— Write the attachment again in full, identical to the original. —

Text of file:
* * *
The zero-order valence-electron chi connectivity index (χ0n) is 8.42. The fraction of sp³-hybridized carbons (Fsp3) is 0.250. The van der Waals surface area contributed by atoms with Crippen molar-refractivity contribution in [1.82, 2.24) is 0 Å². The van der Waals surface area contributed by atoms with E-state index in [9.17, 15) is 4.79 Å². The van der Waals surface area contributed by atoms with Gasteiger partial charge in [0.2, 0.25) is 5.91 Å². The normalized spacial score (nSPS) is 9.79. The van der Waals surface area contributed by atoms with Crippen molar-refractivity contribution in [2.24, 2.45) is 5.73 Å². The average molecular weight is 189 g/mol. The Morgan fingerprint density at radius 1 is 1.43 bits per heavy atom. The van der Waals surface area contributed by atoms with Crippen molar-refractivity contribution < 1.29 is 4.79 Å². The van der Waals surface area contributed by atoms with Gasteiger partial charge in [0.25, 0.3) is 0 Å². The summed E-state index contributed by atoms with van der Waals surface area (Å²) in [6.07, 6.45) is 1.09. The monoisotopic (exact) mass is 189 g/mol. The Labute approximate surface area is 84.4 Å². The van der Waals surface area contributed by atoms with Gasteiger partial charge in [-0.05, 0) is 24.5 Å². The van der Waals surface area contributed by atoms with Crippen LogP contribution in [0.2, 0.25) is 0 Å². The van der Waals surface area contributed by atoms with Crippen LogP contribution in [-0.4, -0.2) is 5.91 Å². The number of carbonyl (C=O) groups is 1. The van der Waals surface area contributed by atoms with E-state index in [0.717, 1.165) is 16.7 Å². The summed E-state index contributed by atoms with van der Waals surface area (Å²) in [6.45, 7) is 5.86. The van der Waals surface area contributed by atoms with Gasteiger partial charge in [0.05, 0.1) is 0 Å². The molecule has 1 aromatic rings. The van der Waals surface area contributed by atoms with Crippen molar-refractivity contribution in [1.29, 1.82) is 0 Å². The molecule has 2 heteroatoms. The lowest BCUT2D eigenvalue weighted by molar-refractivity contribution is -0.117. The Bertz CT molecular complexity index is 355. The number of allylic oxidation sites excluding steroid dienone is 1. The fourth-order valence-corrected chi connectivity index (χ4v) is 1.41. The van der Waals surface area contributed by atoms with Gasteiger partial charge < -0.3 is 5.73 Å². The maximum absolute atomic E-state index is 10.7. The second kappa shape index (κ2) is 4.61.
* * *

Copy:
The zero-order valence-electron chi connectivity index (χ0n) is 8.42. The fraction of sp³-hybridized carbons (Fsp3) is 0.250. The van der Waals surface area contributed by atoms with Crippen molar-refractivity contribution in [1.82, 2.24) is 0 Å². The van der Waals surface area contributed by atoms with E-state index in [9.17, 15) is 4.79 Å². The van der Waals surface area contributed by atoms with Gasteiger partial charge in [0.2, 0.25) is 5.91 Å². The normalized spacial score (nSPS) is 9.79. The van der Waals surface area contributed by atoms with Crippen molar-refractivity contribution in [2.24, 2.45) is 5.73 Å². The average molecular weight is 189 g/mol. The Morgan fingerprint density at radius 1 is 1.43 bits per heavy atom. The van der Waals surface area contributed by atoms with Crippen molar-refractivity contribution < 1.29 is 4.79 Å². The van der Waals surface area contributed by atoms with Gasteiger partial charge in [0.25, 0.3) is 0 Å². The summed E-state index contributed by atoms with van der Waals surface area (Å²) in [6.07, 6.45) is 1.09. The monoisotopic (exact) mass is 189 g/mol. The Labute approximate surface area is 84.4 Å². The van der Waals surface area contributed by atoms with Gasteiger partial charge in [-0.05, 0) is 24.5 Å². The van der Waals surface area contributed by atoms with Crippen LogP contribution in [0.2, 0.25) is 0 Å². The van der Waals surface area contributed by atoms with Crippen LogP contribution in [-0.4, -0.2) is 5.91 Å². The number of carbonyl (C=O) groups is 1. The van der Waals surface area contributed by atoms with E-state index in [0.717, 1.165) is 16.7 Å². The summed E-state index contributed by atoms with van der Waals surface area (Å²) in [6.45, 7) is 5.86. The van der Waals surface area contributed by atoms with Gasteiger partial charge in [0.05, 0.1) is 0 Å². The molecule has 1 aromatic rings. The van der Waals surface area contributed by atoms with Crippen molar-refractivity contribution in [1.29, 1.82) is 0 Å². The molecule has 2 heteroatoms. The lowest BCUT2D eigenvalue weighted by molar-refractivity contribution is -0.117. The Bertz CT molecular complexity index is 355. The number of allylic oxidation sites excluding steroid dienone is 1. The fourth-order valence-corrected chi connectivity index (χ4v) is 1.41. The van der Waals surface area contributed by atoms with Gasteiger partial charge < -0.3 is 5.73 Å². The maximum absolute atomic E-state index is 10.7. The second kappa shape index (κ2) is 4.61.